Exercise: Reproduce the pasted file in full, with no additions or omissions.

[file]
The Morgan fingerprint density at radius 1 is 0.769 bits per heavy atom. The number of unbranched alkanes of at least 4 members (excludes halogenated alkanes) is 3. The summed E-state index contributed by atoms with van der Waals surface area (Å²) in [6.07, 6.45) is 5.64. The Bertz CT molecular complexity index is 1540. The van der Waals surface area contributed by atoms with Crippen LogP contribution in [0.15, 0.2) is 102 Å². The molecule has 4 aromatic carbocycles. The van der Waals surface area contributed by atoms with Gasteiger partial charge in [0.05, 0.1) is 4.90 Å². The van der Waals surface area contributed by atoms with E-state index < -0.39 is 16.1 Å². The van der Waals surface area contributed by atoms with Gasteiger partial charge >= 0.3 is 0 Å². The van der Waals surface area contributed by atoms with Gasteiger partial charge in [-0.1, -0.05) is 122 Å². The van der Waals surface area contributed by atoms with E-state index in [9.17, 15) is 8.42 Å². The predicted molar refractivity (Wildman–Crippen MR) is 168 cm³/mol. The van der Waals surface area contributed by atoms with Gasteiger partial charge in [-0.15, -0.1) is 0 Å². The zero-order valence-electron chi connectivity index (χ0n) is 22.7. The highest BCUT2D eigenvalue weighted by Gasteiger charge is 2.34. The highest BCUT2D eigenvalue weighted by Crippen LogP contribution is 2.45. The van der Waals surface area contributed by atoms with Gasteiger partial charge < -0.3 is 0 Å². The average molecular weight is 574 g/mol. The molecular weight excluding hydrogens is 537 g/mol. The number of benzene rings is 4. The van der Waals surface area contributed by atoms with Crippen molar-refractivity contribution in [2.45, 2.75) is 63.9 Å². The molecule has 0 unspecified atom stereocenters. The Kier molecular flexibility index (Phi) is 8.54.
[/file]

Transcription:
The Morgan fingerprint density at radius 1 is 0.769 bits per heavy atom. The number of unbranched alkanes of at least 4 members (excludes halogenated alkanes) is 3. The summed E-state index contributed by atoms with van der Waals surface area (Å²) in [6.07, 6.45) is 5.64. The Bertz CT molecular complexity index is 1540. The van der Waals surface area contributed by atoms with Crippen LogP contribution in [0.15, 0.2) is 102 Å². The molecule has 4 aromatic carbocycles. The van der Waals surface area contributed by atoms with Gasteiger partial charge in [0.05, 0.1) is 4.90 Å². The van der Waals surface area contributed by atoms with E-state index < -0.39 is 16.1 Å². The van der Waals surface area contributed by atoms with Gasteiger partial charge >= 0.3 is 0 Å². The van der Waals surface area contributed by atoms with Gasteiger partial charge in [-0.1, -0.05) is 122 Å². The van der Waals surface area contributed by atoms with E-state index in [9.17, 15) is 8.42 Å². The predicted molar refractivity (Wildman–Crippen MR) is 168 cm³/mol. The van der Waals surface area contributed by atoms with Gasteiger partial charge in [-0.15, -0.1) is 0 Å². The zero-order valence-electron chi connectivity index (χ0n) is 22.7. The highest BCUT2D eigenvalue weighted by Gasteiger charge is 2.34. The highest BCUT2D eigenvalue weighted by Crippen LogP contribution is 2.45. The van der Waals surface area contributed by atoms with Gasteiger partial charge < -0.3 is 0 Å². The average molecular weight is 574 g/mol. The molecular weight excluding hydrogens is 537 g/mol. The number of benzene rings is 4. The van der Waals surface area contributed by atoms with Crippen molar-refractivity contribution in [2.45, 2.75) is 63.9 Å². The molecule has 0 unspecified atom stereocenters. The Kier molecular flexibility index (Phi) is 8.54.